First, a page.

- About WIP
- Participating Entities
- Animas-La Plata Water Conservancy District
- City of Durango Utility Commission
- Colorado Water Resources and Power Development Authority
- Empire Electric Association
- Florida Water Conservancy District
- Harris Water Engineering
- High Desert Conservation District
- Dolores Water Conservancy District
- La Plata Archuleta Water District
- La Plata Electric Association
- La Plata Water Conservancy District
- La Plata West Water Authority
- Mancos Conservation District
- Mancos Water Conservancy District
- Montezuma Valley Irrigation Company
- Pagosa Area Water and Sanitation District (PAWSD)
- Pine River Irrigation District
- San Juan Water Conservancy District
- Southwestern Water Conservation District
- Town of Silverton
- Town of Telluride
- Regional Water Projects
- Animas-La Plata Project (Lake Nighthorse)
- Animas River Stakeholders
- Cloud Seeding Program
- Dolores Project (McPhee Reservoir)
- Dry Gulch Reservoir (Pending)
- Florida Project (Lemon Reservoir)
- Mancos Project (Jackson Gulch Reservoir)
- Long Hollow Reservoir
- Pine River Project (Vallecito Reservoir)
- Rio Blanco Restoration Project
- River Protection Work Group
- Water Information
- Contact WIP
Resource managers grappling with the vexing question of how to allocate Colorado River water to the thirsty cities, ranches and farms of the Southwest have some new food for thought. A new U.S.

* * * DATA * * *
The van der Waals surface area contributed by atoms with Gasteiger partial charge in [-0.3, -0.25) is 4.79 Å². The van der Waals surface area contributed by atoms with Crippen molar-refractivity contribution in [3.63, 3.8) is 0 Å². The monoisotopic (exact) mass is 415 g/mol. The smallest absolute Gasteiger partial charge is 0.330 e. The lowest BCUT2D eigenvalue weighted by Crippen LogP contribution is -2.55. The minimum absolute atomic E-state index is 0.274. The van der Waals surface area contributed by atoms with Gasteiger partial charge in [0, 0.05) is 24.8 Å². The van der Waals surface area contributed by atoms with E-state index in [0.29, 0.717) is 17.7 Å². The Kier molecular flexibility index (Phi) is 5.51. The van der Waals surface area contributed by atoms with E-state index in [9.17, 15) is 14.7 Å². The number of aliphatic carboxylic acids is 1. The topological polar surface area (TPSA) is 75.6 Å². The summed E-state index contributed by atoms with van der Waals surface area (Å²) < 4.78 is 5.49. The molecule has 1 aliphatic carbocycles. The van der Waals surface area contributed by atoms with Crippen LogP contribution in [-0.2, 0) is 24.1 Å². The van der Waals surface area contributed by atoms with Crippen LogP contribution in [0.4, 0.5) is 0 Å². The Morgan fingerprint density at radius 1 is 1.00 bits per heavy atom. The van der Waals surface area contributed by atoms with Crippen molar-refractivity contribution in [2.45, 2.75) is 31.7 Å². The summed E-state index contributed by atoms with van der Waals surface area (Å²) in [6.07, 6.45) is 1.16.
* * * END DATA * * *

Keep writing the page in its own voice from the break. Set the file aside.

Former Gov. Bill Owens is trying to block a measure in the Colorado Legislature that would change the rules on how groundwater rights are handled, and two local lawmakers aren’t happy about it. Calling Owens a “water speculator,” Sen. Ray Scott, R-Grand Junction, and Rep.
Water was a Top Risk on the 2015 Global Agenda: In early 2015, participants at the World Economic Forum, a who's who of the political and business elite, ranked water crises as the top global risk.
The San Joaquin Valley floor has been sinking for decades. So much water has been pumped out of wells in this arid agricultural zone that the land’s surface has caved downward almost 30 feet in places.
California struggles to measure how much water its heaviest users draw from its rivers and streams.
Seventy five years ago, American scientists discovered a secret about how the planet’s water works. The phenomenon involves the Earth’s lakes, rivers and streams, and their connection to the treasured stashes of water that can be found in the deep pools that have been sequestered between layers of underground rock for centuries.
Freshwater in the United States is really on the move. Much of the water pulled from underground reservoirs called aquifers gets incorporated into crops and other foodstuffs, which are then are shuttled around the country or transferred as far away as Israel and Japan, according to a new study.
From the Arabian Peninsula to northern India to California’s Central Valley, nearly a third of the world’s 37 largest aquifers are being drained faster than they are being replenished, according to a recent study led by scientists at the University of California, Irvine.
June 18, 2015--Laudato Si' and Water: The Vatican's Encyclical Letter and Global Water Challenges (Huffington Post)
The official text of the much-anticipated Vatican's Encyclical Letter, "Laudato Si'" ("On Care for our Common Home") was released today.
New data from NASA's GRACE satellites show that many of the world's biggest aquifers are being sucked dry at a rate far greater than they are being replenished.